Assessing the shading performance of climbing plant canopies
Ip, Kenneth, Lam, Marta and Miller, Andrew (2007) Assessing the shading performance of climbing plant canopies In: Proceedings of the 24th International Conference on Passive and Low Energy Architecture, Singapore, 22-24 November, 2007.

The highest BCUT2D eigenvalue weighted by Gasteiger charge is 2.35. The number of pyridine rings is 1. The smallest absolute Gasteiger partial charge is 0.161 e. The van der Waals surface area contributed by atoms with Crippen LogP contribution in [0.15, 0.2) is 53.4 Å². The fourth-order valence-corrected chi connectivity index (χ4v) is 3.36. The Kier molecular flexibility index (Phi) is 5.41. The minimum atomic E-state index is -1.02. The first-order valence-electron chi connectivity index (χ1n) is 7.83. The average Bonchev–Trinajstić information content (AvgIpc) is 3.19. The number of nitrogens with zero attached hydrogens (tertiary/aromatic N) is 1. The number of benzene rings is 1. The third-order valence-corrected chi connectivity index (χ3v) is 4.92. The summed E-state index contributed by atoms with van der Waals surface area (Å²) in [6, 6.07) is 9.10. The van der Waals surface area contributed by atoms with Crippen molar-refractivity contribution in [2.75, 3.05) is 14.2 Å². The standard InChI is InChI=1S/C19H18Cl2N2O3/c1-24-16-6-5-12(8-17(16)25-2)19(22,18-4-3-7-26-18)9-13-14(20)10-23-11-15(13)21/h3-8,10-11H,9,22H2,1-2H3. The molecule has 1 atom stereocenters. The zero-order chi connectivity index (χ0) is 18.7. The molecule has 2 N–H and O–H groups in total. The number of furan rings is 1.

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There are many examples of integrating external climbing plants as shading devices to glazed building façades. Apart from providing solar shading, plants can improve the environmental quality such as noise reduction, better air quality and alleviating the urban ‘heat island’ effect. In temperate climates such as the UK, deciduous plants can be used to take the additional advantage of allowing beneficial solar penetration in the winter. There are very limited studies of the shading performance of plant canopies mainly due to the difficulties of measuring the dynamic growth behaviour of plants that influence the solar transmission. The research reported in this paper proposes methodologies and techniques to provide an assessment of the shading performance of a deciduous climbing plant canopy. The research involved the development of the methodologies, the measurement of area coverage of different leaf layers, the measurement of solar transmittances of leaf layers and the integration of experimental results to establish the proposed shading coefficient. The experimental canopy, on which Virginia Creeper was planted, was setup at the University of Brighton and monitored for two years. The research outcomes are reported and significance of the results, potential applications and future work are discussed.
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